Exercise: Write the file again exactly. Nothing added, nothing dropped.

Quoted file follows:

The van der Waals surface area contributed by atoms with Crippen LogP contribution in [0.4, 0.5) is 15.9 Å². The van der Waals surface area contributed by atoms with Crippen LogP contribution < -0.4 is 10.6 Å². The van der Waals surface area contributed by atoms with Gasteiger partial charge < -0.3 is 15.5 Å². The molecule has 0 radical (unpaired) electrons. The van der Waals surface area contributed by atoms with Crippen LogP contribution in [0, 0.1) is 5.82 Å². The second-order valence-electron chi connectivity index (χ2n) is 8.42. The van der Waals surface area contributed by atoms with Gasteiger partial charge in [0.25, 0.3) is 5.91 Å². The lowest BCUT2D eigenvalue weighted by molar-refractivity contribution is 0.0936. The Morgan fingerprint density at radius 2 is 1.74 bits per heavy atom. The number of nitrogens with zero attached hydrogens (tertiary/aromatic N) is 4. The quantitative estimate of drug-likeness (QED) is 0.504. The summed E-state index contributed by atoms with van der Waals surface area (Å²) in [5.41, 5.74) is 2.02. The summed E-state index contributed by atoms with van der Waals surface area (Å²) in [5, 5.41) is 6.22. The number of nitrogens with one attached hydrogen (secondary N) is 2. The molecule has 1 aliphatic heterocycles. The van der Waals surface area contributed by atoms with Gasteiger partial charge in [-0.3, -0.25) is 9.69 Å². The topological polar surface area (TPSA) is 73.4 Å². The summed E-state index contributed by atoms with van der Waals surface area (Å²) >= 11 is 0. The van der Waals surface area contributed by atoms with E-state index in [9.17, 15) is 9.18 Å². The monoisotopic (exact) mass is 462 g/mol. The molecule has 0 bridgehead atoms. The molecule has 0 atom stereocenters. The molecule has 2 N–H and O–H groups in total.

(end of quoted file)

The van der Waals surface area contributed by atoms with Crippen LogP contribution in [0.4, 0.5) is 15.9 Å². The van der Waals surface area contributed by atoms with Crippen LogP contribution < -0.4 is 10.6 Å². The van der Waals surface area contributed by atoms with Gasteiger partial charge < -0.3 is 15.5 Å². The molecule has 0 radical (unpaired) electrons. The van der Waals surface area contributed by atoms with Crippen LogP contribution in [0, 0.1) is 5.82 Å². The second-order valence-electron chi connectivity index (χ2n) is 8.42. The van der Waals surface area contributed by atoms with Gasteiger partial charge in [0.25, 0.3) is 5.91 Å². The lowest BCUT2D eigenvalue weighted by molar-refractivity contribution is 0.0936. The Morgan fingerprint density at radius 2 is 1.74 bits per heavy atom. The number of nitrogens with zero attached hydrogens (tertiary/aromatic N) is 4. The quantitative estimate of drug-likeness (QED) is 0.504. The summed E-state index contributed by atoms with van der Waals surface area (Å²) in [5.41, 5.74) is 2.02. The summed E-state index contributed by atoms with van der Waals surface area (Å²) in [5, 5.41) is 6.22. The number of nitrogens with one attached hydrogen (secondary N) is 2. The molecule has 1 aliphatic heterocycles. The van der Waals surface area contributed by atoms with Gasteiger partial charge in [-0.3, -0.25) is 9.69 Å². The topological polar surface area (TPSA) is 73.4 Å². The summed E-state index contributed by atoms with van der Waals surface area (Å²) >= 11 is 0. The van der Waals surface area contributed by atoms with E-state index in [9.17, 15) is 9.18 Å². The monoisotopic (exact) mass is 462 g/mol. The molecule has 0 bridgehead atoms. The molecule has 0 atom stereocenters. The molecule has 2 N–H and O–H groups in total.